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Disability

impairments, activity limitations, and participation restrictions
[Bioethics] is "a phony branch of elite philosophy whose principle purpose seems to be to justify allowing badly ill or disabled people to die." ~ Larry Thornberry
But most people with disabilities will not be remembered by history. They are usually living challenging lives with little to show for it: Unemployment rates are disturbingly high, health care costs are often debilitating, and the emotional toll of living with an “aberration” can rend families apart. The only thing that a fidelity to positive stereotypes accomplishes, then, is to absolve society of maintaining commitments to the disabled, like making places more accessible, since it would be ridiculous to aid people who already have a leg up with added perks. ~ Pasquale Toscano
“If we don’t see ourselves within the cultural representations that surround us,” she says in an interview, “it becomes more difficult to imagine ourselves in various kinds of situations, various ways of exercising agency and justice and power and goodness. And all the other themes that tend to be a part of superhero movies.” ~ Rachel Kolb
And yet it is not a “perk” to take the elevator when your friends walk up the stairs or to park in one of the handicapped spaces or to use a capacious bathroom stall or to be wheeled to the gate when you fly. It’s not just convenient either. It’s essential. This is the challenging, needy underbelly of living with an impairment that positive stereotyping can obscure. Accommodations serve the invaluable purpose of ensuring the human dignity of people with disabilities — our ability to participate in society as completely as possible without being de facto quarantined for “defects” in a world that prizes fitness and forgets that disability is the most fluid identity category of all. ~ Pasquale Toscano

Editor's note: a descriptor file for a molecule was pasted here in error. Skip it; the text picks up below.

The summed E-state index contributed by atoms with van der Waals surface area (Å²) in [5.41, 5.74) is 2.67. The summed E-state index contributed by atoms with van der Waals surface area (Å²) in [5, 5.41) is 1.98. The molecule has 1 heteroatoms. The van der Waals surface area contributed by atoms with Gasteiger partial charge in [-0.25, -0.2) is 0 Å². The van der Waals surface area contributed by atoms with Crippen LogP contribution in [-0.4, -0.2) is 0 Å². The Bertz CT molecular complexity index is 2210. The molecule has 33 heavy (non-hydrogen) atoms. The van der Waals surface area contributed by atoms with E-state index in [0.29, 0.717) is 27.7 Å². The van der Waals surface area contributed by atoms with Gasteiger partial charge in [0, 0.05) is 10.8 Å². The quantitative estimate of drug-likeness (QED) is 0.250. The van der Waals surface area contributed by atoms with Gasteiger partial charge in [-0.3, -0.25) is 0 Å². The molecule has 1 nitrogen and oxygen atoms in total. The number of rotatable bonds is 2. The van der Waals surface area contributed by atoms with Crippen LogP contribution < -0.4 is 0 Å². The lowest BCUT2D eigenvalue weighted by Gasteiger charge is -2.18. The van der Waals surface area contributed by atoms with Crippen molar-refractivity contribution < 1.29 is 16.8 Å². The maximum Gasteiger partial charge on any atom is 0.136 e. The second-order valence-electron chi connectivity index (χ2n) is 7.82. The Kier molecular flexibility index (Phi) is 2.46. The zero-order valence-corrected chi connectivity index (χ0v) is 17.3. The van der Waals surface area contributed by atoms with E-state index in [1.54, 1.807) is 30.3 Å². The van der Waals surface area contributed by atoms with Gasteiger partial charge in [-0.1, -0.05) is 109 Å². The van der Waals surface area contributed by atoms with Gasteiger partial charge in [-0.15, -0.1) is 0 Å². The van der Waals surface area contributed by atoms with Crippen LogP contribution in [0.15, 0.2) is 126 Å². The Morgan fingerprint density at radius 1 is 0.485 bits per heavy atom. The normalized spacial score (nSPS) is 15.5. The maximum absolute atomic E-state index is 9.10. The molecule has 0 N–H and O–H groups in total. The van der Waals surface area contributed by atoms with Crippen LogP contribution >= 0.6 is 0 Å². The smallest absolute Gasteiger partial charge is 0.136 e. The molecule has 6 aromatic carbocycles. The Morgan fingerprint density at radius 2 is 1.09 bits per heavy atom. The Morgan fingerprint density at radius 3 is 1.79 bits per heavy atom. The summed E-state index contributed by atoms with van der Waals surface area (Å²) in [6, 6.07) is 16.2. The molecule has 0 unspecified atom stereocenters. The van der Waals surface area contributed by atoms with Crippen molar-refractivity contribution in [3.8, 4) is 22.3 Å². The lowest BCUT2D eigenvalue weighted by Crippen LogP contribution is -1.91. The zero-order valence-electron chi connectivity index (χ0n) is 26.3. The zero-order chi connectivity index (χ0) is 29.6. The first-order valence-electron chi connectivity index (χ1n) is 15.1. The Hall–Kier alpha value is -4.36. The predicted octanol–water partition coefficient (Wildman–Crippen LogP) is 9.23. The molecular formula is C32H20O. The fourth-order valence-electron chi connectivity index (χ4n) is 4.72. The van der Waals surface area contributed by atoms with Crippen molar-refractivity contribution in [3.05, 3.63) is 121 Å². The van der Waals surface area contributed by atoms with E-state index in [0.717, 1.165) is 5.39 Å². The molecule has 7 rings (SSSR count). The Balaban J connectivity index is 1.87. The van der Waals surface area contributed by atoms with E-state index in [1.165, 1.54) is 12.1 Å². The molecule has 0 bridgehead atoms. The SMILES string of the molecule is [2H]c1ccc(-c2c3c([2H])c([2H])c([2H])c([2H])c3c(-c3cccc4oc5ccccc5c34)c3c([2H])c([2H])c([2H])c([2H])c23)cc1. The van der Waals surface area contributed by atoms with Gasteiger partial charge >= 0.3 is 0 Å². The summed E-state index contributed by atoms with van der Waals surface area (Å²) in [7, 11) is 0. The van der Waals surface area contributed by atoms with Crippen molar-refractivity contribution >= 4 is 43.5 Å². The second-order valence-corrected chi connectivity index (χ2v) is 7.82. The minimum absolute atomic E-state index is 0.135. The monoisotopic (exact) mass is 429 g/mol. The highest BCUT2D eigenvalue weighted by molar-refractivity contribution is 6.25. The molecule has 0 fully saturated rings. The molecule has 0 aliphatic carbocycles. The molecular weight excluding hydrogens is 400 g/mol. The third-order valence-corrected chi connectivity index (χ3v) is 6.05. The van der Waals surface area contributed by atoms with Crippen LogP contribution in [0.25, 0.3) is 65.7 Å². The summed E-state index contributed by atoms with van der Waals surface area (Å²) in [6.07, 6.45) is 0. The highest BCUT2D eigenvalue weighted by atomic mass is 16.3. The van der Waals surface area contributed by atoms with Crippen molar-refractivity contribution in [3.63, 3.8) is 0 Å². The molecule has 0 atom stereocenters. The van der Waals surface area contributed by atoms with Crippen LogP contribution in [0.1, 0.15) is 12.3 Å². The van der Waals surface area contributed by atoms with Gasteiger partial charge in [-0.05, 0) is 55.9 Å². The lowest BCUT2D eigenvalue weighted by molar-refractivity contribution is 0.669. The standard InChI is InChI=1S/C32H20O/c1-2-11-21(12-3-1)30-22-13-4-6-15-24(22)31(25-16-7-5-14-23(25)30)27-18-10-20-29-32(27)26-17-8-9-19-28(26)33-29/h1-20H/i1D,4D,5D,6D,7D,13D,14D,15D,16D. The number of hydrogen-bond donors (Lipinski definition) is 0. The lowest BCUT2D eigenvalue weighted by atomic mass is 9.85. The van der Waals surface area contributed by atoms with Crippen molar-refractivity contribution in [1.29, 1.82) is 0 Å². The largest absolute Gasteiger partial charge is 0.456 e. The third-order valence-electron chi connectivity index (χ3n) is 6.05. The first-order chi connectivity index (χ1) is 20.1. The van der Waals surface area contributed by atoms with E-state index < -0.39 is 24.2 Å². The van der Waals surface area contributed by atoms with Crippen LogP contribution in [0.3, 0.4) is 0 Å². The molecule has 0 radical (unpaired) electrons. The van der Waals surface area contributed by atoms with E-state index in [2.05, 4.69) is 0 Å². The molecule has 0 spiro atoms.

Due to the lack of federal record-keeping, we can’t even tell you precisely how many people are killed by police in the US in any given year, let alone how many of them are disabled. But we do know it’s a lot: A report from the Ruderman Family Foundation earlier this year found wildly varying estimates of the number of disabled people killed by police, from 25 percent to more than 40 percent of police shooting victims. For perspective, census data puts the overall incidence of disability at about 20 percent of the population. ~ S.E., Smith

A disability is the consequence of an impairment that may be physical, cognitive, mental, sensory, emotional, developmental, or some combination of these. A disability may be present from birth, or occur during a person's lifetime.

Contents

QuotesEdit

  • The Americans with Disabilities Act (ADA) gives federal civil rights protections to individuals with disabilities similar to those provided to individuals on the basis of race, color, sex, national origin, age, and religion. It guarantees equal opportunity for individuals with disabilities in public accommodations, employment, transportation, State and local government services, and telecommunications.
  • Q: Are people with HIV or AIDS protected by the ADA?
A: Yes. An individual is considered to have a "disability" if he or she has a physical or mental impairment that substantially limits one or more major life activities, has a record of such an impairment, or is regarded as having such an impairment. Persons with HIV disease, both symptomatic and asymptomatic, have physical impairments that substantially limit one or more major life activities and are, therefore, protected by the law.
Q: What employers are covered by the ADA?
A: The ADA prohibits discrimination by all private employers with 15 or more employees. In addition, the ADA prohibits all public entities, regardless of the size of their work force, from discriminating in employment against qualified individuals with disabilities.
  • Q: What employment practices are covered by the ADA?
A: The ADA prohibits discrimination in all employment practices. This includes not only hiring and firing, but job application procedures (including the job interview), job assignment, training, and promotions. It also includes wages, benefits (including health insurance), leave, and all other employment-related activities.